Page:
Last October, Bishop Robert McElroy held his own diocesan synod as a response to two global synods on the family called by Francis that took place in Rome in 2014 and 2015.

One year later, he described it to Crux as a “stunning success,” as it both united the 100 parishes that make up the diocese and also reflected the diversity of its many communities.

While the original hope was to develop a blueprint for new programming that could be tested in twelve pilot parishes, McElroy noted that “it became clear after three months or so there was going to be no model, because the reality from parish to parish is so different.”

Such a realization is perhaps reflective of one of the major messages of Amoris Laetitia, that particular situations need particular responses.

“The parishes each took the principles and cast it against the background of their experiences and realities and needs in radically different ways,” said McElroy.

Law and Order Americans Meet a Mercy-Driven Pope

Perhaps no document has divided American Catholics more than Amoris Laetitia, with its cautious opening to Communion for divorced and remarried Catholics. Yet McElroy, who has become one of the strongest and most vocal champions of Francis in the United States, says the heart of the document contains the necessary tools for giving the Church a much-needed boost.

“We Americans, on a variety of issues, tend to take a black-and-white view on a number of things,” McElroy told Crux.

For example, I’ve talked to people in different parts of the world about the way we look at the immigration question and the way the rest of the world does. My impression is that for the many Americans who are sympathetic to the president’s approach to immigration, it’s not from an anti-immigrant perspective as much as it is a black-and-white, law-and-order thing.”

Yet McElroy believes that a Church with nothing but a “law and order” reputation won’t be one capable of being a field hospital.

“One of the things that came out of this synod that we had is that virtually across the board, across the ages, across the cultural backgrounds, and the economic strata, there was a strong sense of crisis vis-à-vis the young people and that if the Church appears to be fundamentally judgmental then they will simply not listen, they will go elsewhere. And that’s a very serious problem.”

“My own view is that when we look at what Christ did in the gospels, yes he called people to reform their lives. However, look at what he did first,” said McElroy. “First, he embraced them. Secondly, he tries to see what’s wrong and tries to heal them. And then, he says reform your lives.”

“All three are important, but the order is important too,” he added. “What I think Pope Francis is saying is approach these things in that order.”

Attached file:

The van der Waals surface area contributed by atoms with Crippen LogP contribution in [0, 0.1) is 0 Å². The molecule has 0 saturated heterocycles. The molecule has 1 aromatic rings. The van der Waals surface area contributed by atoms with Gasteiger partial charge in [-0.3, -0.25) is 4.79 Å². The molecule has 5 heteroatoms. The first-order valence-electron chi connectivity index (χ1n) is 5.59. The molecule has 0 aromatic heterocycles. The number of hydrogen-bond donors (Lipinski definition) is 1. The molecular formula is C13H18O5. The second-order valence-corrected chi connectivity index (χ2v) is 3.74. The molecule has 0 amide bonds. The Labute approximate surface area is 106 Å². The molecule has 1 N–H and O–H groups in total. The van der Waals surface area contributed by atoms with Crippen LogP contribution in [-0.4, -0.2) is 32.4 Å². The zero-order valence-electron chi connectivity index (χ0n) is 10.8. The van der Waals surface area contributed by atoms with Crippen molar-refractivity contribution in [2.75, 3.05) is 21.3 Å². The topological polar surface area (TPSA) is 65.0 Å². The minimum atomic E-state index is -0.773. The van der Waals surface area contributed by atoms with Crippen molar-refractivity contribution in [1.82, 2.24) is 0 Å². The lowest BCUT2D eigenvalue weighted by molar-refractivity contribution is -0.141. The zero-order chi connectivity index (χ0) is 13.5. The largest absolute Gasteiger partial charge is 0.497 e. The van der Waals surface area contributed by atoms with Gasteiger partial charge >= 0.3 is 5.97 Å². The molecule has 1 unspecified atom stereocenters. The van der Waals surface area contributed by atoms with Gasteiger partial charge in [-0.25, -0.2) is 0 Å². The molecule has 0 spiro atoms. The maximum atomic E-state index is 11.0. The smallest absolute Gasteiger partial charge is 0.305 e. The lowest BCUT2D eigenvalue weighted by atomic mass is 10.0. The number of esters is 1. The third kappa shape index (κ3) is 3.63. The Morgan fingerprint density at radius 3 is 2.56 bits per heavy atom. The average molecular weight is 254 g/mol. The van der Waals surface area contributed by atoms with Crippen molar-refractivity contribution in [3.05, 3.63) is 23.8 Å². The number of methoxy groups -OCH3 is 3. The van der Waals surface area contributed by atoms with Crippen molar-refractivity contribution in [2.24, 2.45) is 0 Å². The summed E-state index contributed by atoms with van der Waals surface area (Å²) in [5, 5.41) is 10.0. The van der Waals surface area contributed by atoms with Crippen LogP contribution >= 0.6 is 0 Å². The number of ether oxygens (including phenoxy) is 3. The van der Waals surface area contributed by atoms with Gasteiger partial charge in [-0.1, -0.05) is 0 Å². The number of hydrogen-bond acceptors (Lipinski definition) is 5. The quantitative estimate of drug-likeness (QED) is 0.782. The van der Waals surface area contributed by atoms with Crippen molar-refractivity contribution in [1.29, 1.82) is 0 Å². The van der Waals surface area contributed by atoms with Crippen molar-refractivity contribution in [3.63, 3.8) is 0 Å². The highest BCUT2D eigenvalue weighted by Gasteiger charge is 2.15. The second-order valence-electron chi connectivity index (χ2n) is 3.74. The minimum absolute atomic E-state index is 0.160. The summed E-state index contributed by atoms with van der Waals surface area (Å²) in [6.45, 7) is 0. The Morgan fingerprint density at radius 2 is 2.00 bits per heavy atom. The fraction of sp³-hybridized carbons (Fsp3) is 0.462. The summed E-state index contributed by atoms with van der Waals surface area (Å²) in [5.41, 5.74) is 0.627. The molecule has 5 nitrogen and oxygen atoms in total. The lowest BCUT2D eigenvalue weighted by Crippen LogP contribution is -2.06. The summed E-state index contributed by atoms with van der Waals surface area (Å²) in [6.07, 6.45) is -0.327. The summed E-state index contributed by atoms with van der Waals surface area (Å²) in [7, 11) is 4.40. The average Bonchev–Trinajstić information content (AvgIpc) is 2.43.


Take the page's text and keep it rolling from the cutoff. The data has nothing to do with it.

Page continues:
The Poison of Partisanship

McElroy – like many Americans, both inside and outside of the Church – is trying to make sense of the severe polarization that has come to define our times.

In a much-discussed essay published in July of this year, Jesuit Father Antonio Spadaro and Presbyterian pastor Miguel Figueroa – both of whom are close with Francis – argued that the relationship between conservative U.S. Catholics and evangelicals was based on “an ecumenism of hate” rooted in political alliances, further contributing to the polarization of both the Church and the country.

“They certainly had their finger on something,” said McElroy, while adding a few qualifiers.

“There is a group of actors in our society and within the life of the Church who utilize methods of confrontation at time that is a way not in keeping with the Gospel. That’s one group. Then there’s a group of actors who are antagonistic toward the changes that the pope has brought but are not using tactics like that  -that’s a different group,” he said.

“It’s important to engage with that group, and understand what are the realities behind it…Then there’s a group of people in the life of the Church who have question marks or who are uneasy, but those are three different groups.”

“I think it’s the first group the article was aiming at,” said McElroy, “but what happened is that in the structure of the article itself and the reaction to it, those three groups tended to all get blended into one thing, so it was like an undifferentiated attack upon ecumenical efforts with evangelicals.”

“There is a cancer in the Church,” in his assessment, “but it’s that first group that really uses tactics that are incompatible with the Gospel. With that group, we need to draw a line and say this is not acceptable.”

McElroy believes the election of President Donald Trump has only exacerbated these tensions within the Church – though he believes it has helped unite the Catholic bishops in this country, particularly as they’ve banded together on the issue of protecting immigrants.

“Since January, it really has become a front-burner issue and that will continue to be the case,” McElroy. “And that begins to lessen the stance of those who say the conference is politically aligned with the Republican party and so forth. More and more, it’s clear that the conference is not.”

Full story at Crux.